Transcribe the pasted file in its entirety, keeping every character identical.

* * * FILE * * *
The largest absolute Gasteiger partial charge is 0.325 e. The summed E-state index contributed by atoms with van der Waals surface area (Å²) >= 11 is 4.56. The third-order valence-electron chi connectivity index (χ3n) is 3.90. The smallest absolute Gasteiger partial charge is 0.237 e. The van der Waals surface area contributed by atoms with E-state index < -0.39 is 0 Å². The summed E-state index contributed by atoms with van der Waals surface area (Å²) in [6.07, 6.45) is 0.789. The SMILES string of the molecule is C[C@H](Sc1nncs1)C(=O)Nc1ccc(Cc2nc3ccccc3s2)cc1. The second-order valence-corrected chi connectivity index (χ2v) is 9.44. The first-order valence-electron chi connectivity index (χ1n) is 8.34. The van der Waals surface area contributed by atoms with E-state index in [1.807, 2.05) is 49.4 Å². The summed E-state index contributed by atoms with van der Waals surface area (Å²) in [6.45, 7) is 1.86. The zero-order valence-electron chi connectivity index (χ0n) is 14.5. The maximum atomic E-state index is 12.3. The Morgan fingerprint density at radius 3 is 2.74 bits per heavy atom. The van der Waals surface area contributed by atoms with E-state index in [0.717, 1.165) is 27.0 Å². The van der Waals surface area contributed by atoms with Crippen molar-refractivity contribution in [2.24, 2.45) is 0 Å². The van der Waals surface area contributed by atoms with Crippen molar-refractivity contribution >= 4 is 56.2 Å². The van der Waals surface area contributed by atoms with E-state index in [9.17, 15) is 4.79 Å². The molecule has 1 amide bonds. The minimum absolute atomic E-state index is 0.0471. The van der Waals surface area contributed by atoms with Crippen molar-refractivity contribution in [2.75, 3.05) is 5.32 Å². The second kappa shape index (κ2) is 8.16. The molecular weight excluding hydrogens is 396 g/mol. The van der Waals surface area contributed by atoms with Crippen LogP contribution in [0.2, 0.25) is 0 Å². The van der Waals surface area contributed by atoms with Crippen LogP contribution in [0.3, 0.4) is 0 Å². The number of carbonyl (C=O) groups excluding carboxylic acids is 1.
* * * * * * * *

The largest absolute Gasteiger partial charge is 0.325 e. The summed E-state index contributed by atoms with van der Waals surface area (Å²) >= 11 is 4.56. The third-order valence-electron chi connectivity index (χ3n) is 3.90. The smallest absolute Gasteiger partial charge is 0.237 e. The van der Waals surface area contributed by atoms with E-state index < -0.39 is 0 Å². The summed E-state index contributed by atoms with van der Waals surface area (Å²) in [6.07, 6.45) is 0.789. The SMILES string of the molecule is C[C@H](Sc1nncs1)C(=O)Nc1ccc(Cc2nc3ccccc3s2)cc1. The second-order valence-corrected chi connectivity index (χ2v) is 9.44. The first-order valence-electron chi connectivity index (χ1n) is 8.34. The van der Waals surface area contributed by atoms with E-state index in [1.807, 2.05) is 49.4 Å². The summed E-state index contributed by atoms with van der Waals surface area (Å²) in [6.45, 7) is 1.86. The zero-order valence-electron chi connectivity index (χ0n) is 14.5. The maximum atomic E-state index is 12.3. The Morgan fingerprint density at radius 3 is 2.74 bits per heavy atom. The van der Waals surface area contributed by atoms with E-state index in [0.717, 1.165) is 27.0 Å². The van der Waals surface area contributed by atoms with Crippen molar-refractivity contribution in [2.24, 2.45) is 0 Å². The van der Waals surface area contributed by atoms with Crippen molar-refractivity contribution >= 4 is 56.2 Å². The van der Waals surface area contributed by atoms with E-state index in [9.17, 15) is 4.79 Å². The molecule has 1 amide bonds. The minimum absolute atomic E-state index is 0.0471. The van der Waals surface area contributed by atoms with Crippen molar-refractivity contribution in [2.75, 3.05) is 5.32 Å². The second kappa shape index (κ2) is 8.16. The molecular weight excluding hydrogens is 396 g/mol. The van der Waals surface area contributed by atoms with Crippen LogP contribution in [0.2, 0.25) is 0 Å². The van der Waals surface area contributed by atoms with Crippen LogP contribution in [0.3, 0.4) is 0 Å². The number of carbonyl (C=O) groups excluding carboxylic acids is 1.